“The first time I saw it, this little Asian kid did a flare and then he did a windmill. It just took my breath away,” he says. “That’s when I decided that I was going to start practicing and breaking.

Like Corral, Buenaventura’s first milestone was his inaugural battle.

“I was only breaking for about five months, and this guy who was really good called me out on the Strip, next to M&M’s World,” Buenaventura says. “The guy destroyed me. Killed me! I had no moves, and he was doing all kinds of crazy stuff. Windmills, one-handed jackhammers and stuff like that. That really inspired me to push myself and train a lot harder and get better.”

Birth of Knucklehead Zoo

The move to be more serious aligned him with eastsider Corral. In 1998, the pair became part of RNS (pronounced “Renaissance”).

“It was a party crew, it wasn’t even like a B-boy crew. It was just a bunch of party people,” Corral says. “We were just about breaking and dancing. We would go to parties and break, but we weren’t going to parties to get drunk and go crazy. We were just having fun on the dance floor.

“As we grew up a little bit, the B-boys [in RNS] started to get really serious about B-boying and battling, so we moved in another direction,” Corral says.

It was about 1999, when prompted by mutual friends, the more passionate members of RNS scheduled a battle with another Vegas crew, Knuckleheads. But when they came together, the battle never went down.

“We went to a barbecue one day, and we hung out with them. It was weird—we were just kind of cool with each other and clicked.”

The crews joined forces. Rather than simply adopting the Knuckleheads name as its own, they wanted to add a new element.

“One day, Leo [another crew member] said he saw a license plate with KHZ. He was like, ‘Z. Zoo, a bunch of animals, I like that.’ And it stuck. We were Knucklehead Zoo. Wild crazy animals,” Corral says.

The Knucklehead Zoo crew continued to practice together, push each other and reach new heights. Over the next few years, KHZ would go on to have success competing all over the world. They created an off-Broadway show, REWIND, and accumulated battle wins. In the process, the crew gained another few key members.

Eric Salazar, a.k.a. The Diss

Photo by Andrew Sea James

Salazar dubbed himself The Diss. First, it was a shortening of Eric the Disease, when he rejected a bequeathed name, Eric the Cure, after another b-boy who shared the same first name and a similar style of dress. “Man, I’m not Eric the Cure. I’m Eric the Disease. I don’t heal people, I kill people when I break.”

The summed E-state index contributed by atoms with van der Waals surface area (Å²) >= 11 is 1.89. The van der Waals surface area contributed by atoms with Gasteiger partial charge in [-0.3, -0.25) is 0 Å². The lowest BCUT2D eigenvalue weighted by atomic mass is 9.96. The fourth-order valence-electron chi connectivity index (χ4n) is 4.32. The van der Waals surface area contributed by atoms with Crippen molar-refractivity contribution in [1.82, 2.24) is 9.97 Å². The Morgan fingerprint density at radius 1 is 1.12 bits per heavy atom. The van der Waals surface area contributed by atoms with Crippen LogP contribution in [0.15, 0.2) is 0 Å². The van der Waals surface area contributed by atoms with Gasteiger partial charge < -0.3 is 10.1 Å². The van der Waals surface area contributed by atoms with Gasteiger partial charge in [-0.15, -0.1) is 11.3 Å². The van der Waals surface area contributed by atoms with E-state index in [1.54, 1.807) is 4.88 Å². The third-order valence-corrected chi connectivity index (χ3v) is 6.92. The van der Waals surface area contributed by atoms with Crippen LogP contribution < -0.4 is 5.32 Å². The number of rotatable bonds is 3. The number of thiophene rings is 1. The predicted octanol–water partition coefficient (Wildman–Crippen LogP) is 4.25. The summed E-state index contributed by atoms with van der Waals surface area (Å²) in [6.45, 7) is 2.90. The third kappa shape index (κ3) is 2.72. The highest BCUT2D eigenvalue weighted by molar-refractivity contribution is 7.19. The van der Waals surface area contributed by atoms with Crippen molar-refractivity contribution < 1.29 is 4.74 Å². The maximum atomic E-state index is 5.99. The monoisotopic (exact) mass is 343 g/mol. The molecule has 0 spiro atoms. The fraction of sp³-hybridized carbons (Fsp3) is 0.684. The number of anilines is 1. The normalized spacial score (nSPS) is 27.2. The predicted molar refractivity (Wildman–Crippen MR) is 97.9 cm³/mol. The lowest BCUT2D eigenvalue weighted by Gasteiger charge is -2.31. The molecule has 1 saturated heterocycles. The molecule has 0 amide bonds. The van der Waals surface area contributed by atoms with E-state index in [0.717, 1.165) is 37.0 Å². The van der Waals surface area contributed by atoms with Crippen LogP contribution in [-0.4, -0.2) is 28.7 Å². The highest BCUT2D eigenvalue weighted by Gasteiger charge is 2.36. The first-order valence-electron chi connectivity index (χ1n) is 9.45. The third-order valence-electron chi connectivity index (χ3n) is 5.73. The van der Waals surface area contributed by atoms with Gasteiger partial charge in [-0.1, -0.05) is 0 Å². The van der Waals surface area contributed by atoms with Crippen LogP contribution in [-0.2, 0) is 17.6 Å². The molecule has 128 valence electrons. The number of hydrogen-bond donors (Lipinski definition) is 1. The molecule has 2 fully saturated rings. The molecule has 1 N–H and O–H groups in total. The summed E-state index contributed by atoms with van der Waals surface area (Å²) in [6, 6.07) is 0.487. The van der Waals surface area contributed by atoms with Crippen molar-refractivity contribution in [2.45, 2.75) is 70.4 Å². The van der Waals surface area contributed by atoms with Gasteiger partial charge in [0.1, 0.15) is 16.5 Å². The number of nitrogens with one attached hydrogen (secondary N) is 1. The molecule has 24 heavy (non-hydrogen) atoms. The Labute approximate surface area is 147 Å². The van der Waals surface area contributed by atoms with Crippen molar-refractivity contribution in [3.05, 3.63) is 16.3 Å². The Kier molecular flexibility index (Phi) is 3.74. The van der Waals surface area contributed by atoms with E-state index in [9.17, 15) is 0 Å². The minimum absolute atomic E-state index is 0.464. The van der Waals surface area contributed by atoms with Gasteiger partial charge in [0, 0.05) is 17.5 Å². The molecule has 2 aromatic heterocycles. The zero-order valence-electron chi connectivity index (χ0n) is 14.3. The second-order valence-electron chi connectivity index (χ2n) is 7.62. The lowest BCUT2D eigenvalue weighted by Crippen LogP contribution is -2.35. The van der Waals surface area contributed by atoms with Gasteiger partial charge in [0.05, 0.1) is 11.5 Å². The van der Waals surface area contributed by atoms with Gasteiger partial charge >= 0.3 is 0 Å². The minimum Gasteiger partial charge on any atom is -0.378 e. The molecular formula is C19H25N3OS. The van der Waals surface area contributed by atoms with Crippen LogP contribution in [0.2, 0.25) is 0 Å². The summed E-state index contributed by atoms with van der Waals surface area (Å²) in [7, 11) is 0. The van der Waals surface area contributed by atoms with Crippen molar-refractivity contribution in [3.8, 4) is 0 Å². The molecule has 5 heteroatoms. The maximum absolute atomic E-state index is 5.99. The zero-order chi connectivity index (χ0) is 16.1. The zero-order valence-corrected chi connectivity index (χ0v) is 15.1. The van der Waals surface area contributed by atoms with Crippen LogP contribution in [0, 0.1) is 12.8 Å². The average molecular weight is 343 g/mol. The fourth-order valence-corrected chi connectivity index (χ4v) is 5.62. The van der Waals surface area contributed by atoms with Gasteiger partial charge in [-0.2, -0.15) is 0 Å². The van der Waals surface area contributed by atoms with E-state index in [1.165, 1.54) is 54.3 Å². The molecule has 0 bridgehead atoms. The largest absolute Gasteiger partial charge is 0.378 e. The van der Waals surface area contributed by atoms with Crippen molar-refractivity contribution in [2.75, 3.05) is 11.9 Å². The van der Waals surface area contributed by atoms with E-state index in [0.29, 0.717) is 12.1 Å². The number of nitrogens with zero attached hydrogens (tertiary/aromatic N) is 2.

Salazar dabbled in several hip-hop elements, started winning battles and adopted a new name, an acronym for Destroying Intelligence Sideways. It was B-boy Dis Money, “because it was like, I was here for dis money.” Today, it’s simply, The Diss.

With a dynamic, complex and creative breaking style, his moves look effortless—which helps cement the diss he lays upon his opponents. As the proprietor, choreographer and instructor at Zoologic, he interacts gently with the kids, including them in building routines and letting them use their own creativity while on the floor. Like any good teacher, he leads by example.

“I want to inspire these guys and let them know they’re learning from someone who’s good and out there doing stuff,” Salazar says. “I want them to have that same work ethic. No days off, unless you need rest here and there. I’m just trying to push these guys every day.”

Born in the small town of Alamosa, Colorado, Salazar and his family relocated to the larger city of Durango, where he became interested in dancing. But when his family moved to Salt Lake City, he really became connected to breaking.

“I met some kids there that would break in school, doing windmills—they were already advanced. That’s what got me serious about breaking.”

His first battle was equally impactful to his B-boy future.

“The first battle I ever did was in seventh grade,” he says. “The whole school, maybe 400-500 kids made a circle on the field. It was so much that the teachers and security had to shut it down. They actually banned breaking at my school because of it. I loved battling at that moment. It was the beginning.”

As a member of Angels of Dead Crew, he began traveling and entering competitions out of state, including in Las Vegas.

“My first out-of-state battle was here in Vegas, and one of my closest friends, Mig, his mom drove us. That was the first time I saw b-boys outside of Utah. In Utah, the B-boys were good, but nowhere near what we saw when we came out here. That was a big push.”

It was at one of these battles where Buenaventura and Salazar connected.

“At the time Star Wars was really big. The Jedi had this particular haircut where they would have a long braid. I had one, and I noticed [Eric] had one. I walked right up to him, and I just introduced myself,” Buenaventura says.

Later, the partnership was solidified with a formal induction into the crew.

“When I met the Knucklehead Zoo guys, they recognized me and a couple of my other friends, Mig and Ali. We were making a lot of noise, winning competitions. They’re like, ‘Hey, you guys want to be part of the crew?’ We entered a couple of battles, and we actually won. It was a perfect fit,” Salazar says.

Much like how Buenaventura and Corral moved beyond RNS, a few members of Angels of Dead Crew were more serious than others. That’s when Salazar was forced to decide whether to finish school for graphic design or pursue breaking. He chose the latter and moved to Las Vegas to work with KHZ more regularly.

“That [the move] was, for me, the breakthrough to go international. At that point I did a lot of battles here, but I’d never had the opportunity to go to another country and actually compete. That’s a big deal in breaking. Once you step out, you’re on the world level. When I moved here, we got to go to the Battle of the Year, which is the dream for people. Knucklehead Zoo opened the door for me to go on a world scale,” Salazar says.

Early Accolades